Smoke alarms provide an early warning of fire, giving you and your family more time to safely evacuate your home.

Often, home fires occur in the darkness of night when residents are fast asleep. One misconception is that a person will awaken from the smell of smoke. This is WRONG...Smoke is a silent killer! Smoke contains many deadly gases, such as carbon monoxide, that will actually put a person into an even deeper state of sleep, causing a person never to wake up. A smoke alarm is your first line of defense to get out alive.

Choosing a Smoke Alarm

  • Smoke alarms can be purchased at the majority of hardware and variety department stores. Be sure that the alarms you buy carry the label of an independent testing laboratory.
  • Smoke alarms in the City of Madison must have a ten year lithium battery with a tamper resistant battery compartment or be hardwired directly to your home’s electrical system with a battery backup. Either type is effective as long as they are installed and maintained properly (follow the manufacturer's directions).
  • Some smoke alarms detect smoke using an ionization sensor while others use a photoelectric sensor. Again, both types are effective as long as they are installed and maintained properly, following the manufacturer's directions.
  • Specialty alarms with emergency lights also exist for the hearing impaired.

How many and where to install?

The total number of smoke alarms and where they are installed depends on the home. Follow these guidelines for determining the number of smoke alarms and where to install them.

  • By August 15, 2010 all residential buildings within the City of Madison must have smoke alarms installed in the following areas:
    • In each bedroom
    • In each sleeping area
    • Within six feet of each door leading to a bedroom or sleeping area of each unit
    • On each floor of the building
  • Smoke alarms are not recommended for kitchens, bathrooms, or garages where cooking fumes, steam, or exhaust fumes could result in false alarms.
  • Do not install an alarm in an attic or other unheated spaces where humidity and temperature changes could affect the alarm's operation.
  • If your alarm regularly goes off due to normal cooking in the kitchen, do not attempt to remove the battery. Physically move and reinstall the smoke alarm in a location where the alarm will not continually go off while you are cooking.
  • Install smoke alarms following the manufacturer's directions. Most battery operated smoke alarms can be easily installed using a drill, screws, and screwdriver. Alarms hard-wired to the homes electrical system should be installed by a professional. Never install an alarm to a circuit that can be turned off from a wall switch.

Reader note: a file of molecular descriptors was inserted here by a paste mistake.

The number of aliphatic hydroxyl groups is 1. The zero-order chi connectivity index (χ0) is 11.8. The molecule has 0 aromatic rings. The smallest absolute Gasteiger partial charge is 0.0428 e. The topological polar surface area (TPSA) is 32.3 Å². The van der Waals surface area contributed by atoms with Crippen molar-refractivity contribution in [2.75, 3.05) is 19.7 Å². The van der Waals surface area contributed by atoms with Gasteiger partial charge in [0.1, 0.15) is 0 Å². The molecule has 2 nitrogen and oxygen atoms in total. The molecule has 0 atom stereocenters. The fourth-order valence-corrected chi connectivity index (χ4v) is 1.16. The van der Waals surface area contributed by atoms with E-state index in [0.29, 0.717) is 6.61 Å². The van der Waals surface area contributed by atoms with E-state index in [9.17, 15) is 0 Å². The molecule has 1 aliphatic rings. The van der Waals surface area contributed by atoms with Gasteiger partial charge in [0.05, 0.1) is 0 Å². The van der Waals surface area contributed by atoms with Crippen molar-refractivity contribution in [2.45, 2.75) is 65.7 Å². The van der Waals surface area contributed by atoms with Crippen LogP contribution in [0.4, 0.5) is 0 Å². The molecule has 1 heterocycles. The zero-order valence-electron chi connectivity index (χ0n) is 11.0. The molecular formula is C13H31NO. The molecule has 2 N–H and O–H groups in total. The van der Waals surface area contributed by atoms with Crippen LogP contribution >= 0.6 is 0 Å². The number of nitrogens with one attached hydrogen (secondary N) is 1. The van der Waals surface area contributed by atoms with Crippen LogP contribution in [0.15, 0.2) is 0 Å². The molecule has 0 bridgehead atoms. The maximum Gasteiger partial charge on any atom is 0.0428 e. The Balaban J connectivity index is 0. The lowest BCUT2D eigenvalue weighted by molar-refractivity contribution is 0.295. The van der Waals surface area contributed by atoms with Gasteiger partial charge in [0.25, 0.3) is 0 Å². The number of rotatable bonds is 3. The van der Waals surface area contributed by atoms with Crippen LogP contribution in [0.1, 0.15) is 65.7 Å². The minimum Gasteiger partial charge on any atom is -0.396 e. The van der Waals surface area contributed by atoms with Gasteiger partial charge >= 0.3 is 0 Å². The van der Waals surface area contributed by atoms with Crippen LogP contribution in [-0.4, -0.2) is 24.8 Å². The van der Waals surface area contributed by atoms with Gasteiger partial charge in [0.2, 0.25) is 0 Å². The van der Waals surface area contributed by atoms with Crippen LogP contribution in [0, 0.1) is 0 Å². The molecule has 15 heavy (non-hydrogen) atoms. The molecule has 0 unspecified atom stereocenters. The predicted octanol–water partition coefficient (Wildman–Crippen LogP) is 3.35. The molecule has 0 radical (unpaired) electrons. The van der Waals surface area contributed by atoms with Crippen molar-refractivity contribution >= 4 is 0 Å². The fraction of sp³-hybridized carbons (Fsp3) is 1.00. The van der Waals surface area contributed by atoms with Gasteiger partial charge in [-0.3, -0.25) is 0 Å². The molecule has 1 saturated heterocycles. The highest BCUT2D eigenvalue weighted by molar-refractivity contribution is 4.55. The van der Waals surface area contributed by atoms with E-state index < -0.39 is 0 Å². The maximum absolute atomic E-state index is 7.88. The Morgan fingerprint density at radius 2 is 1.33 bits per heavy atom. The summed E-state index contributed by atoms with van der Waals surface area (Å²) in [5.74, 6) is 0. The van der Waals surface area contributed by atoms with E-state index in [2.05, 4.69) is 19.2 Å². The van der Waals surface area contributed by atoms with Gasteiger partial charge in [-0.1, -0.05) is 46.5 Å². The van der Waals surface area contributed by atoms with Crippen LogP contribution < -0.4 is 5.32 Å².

• Mount alarms high on a wall or on the ceiling. Avoid dead air spaces. Wall-mounted alarms should be installed so that they are 4 to 12 inches from the ceiling. A ceiling-mounted alarm should be attached at least 4 inches from the nearest wall.

Maintenance & Batteries

  • Only a functioning smoke alarm can protect you and your family.
  • Never disable an alarm by "borrowing" its battery for another use.
  • Test your smoke alarms monthly.
  • Follow the manufacturer´s instructions.
  • Clean your smoke alarms using a dust brush or rag.
  • Never paint a smoke alarm.
  • Replace smoke alarms that are more than 10 years old.

Peter’s Story

The City of Madison Common Council unanimously passed a new smoke alarm ordinance in March 2009. The ordinance was named in memory of Peter Talen. Peter was 23 when he died in a fire at 123 North Bedford on November 18, 2007. There was only one working smoke alarm in the two-story house. He was one of 5 people to die in fires in Madison that year.

Peter had been a student at UW-La Crosse. He was visiting his brother, a UW-Madison student, for the weekend. Peter’s family and friends have worked tirelessly to advocate for fire safety and increase public awareness of the importance of working smoke alarms.

Peter’s Story is part of their effort to remember Peter, and reach out to young people with lessons learned from their experience. The documentary was written and directed by Jim Jorstad, and produced by Jorstad's unit, Academic Technology Services. Additional videos can be seen on the YouTube Channel The Learning Space, jjorstad13.